This essay explores the spatial turn in global history by analyzing portals of globalization, literature on the territorialism of capitalism, megaprojects as mechanisms of displacement, interoceanity, and postcolonial approaches to environmental history. The historical case of the Panama Canal and the contemporary proposals for a dry canal in Colombia are employed. The essay evidences its position with secondary sources, newspaper articles, NGO reports, and media sources. The results reveal that megaprojects for interoceanity include complex entanglements of actors and ideas about nature and local populations. The imperial role of the U.S. is key to understanding the emergence and construction of the Panama Canal. Even so, studies of the contemporary enlargement of the Canal include the interplay of other factors, such as patriotism and conservation policies used by the Panamanian government and enterprises to support interoceanity. The Colombian case reveals contradictions between the policies that grant territorial rights to local communities identifying them as forest stewards and those that seek capital support from China to construct a dry canal. Within neoliberal globalization, there is a trivialization of environmental ends and policies that has been articulated to coordinate with the construction of megaprojects.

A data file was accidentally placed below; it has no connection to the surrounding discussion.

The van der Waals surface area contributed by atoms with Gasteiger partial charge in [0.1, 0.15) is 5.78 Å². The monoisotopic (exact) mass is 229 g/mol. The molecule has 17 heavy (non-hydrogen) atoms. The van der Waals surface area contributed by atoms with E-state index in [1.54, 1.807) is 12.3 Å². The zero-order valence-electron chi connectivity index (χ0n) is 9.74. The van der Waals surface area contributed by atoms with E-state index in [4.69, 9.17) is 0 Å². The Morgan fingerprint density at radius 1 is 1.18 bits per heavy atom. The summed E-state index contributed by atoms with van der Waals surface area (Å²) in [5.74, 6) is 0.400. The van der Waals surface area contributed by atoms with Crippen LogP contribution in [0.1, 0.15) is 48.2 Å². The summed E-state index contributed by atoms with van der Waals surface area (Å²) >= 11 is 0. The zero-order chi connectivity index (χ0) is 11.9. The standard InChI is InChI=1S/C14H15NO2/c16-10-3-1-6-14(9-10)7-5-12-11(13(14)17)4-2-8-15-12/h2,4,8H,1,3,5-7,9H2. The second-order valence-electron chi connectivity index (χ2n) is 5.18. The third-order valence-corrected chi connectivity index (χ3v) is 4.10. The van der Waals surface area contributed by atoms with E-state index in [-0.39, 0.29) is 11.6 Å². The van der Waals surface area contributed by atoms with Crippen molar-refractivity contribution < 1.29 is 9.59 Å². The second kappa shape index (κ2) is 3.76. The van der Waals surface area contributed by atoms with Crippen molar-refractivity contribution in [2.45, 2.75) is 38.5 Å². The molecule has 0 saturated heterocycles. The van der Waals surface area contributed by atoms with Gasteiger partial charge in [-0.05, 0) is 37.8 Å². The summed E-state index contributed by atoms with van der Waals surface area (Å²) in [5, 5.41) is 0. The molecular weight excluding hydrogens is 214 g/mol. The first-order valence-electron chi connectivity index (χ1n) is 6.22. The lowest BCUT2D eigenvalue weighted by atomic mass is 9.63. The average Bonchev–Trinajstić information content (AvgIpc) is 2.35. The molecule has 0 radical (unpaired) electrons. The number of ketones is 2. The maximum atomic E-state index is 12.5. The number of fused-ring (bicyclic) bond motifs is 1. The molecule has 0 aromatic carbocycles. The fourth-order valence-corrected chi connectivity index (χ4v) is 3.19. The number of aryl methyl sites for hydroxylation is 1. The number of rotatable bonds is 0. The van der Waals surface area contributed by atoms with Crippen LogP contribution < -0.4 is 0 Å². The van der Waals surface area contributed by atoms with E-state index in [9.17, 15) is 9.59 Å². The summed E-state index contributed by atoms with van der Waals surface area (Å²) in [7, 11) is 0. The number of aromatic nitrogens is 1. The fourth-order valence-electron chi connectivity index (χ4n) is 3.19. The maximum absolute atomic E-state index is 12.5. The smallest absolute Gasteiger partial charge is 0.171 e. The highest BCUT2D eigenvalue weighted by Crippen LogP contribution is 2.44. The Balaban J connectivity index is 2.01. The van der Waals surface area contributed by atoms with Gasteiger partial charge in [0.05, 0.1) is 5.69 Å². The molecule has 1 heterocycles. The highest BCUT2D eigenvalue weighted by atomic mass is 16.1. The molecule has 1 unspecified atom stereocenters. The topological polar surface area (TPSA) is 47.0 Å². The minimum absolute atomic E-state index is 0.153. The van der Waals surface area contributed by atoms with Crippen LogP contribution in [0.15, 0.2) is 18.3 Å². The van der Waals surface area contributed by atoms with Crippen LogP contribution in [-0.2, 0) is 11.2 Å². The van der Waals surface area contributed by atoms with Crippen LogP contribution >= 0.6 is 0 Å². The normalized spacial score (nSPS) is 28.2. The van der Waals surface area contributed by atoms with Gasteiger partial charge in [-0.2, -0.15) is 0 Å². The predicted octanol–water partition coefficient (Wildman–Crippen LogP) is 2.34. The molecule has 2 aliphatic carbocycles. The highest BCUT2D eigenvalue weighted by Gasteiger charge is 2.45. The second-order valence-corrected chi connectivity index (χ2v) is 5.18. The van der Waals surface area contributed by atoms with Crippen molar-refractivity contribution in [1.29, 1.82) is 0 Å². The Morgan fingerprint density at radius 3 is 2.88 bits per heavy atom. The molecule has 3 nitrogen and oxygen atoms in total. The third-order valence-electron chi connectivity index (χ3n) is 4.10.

|Journal||Forum for Interamerican Research|
|State||Published - 2015|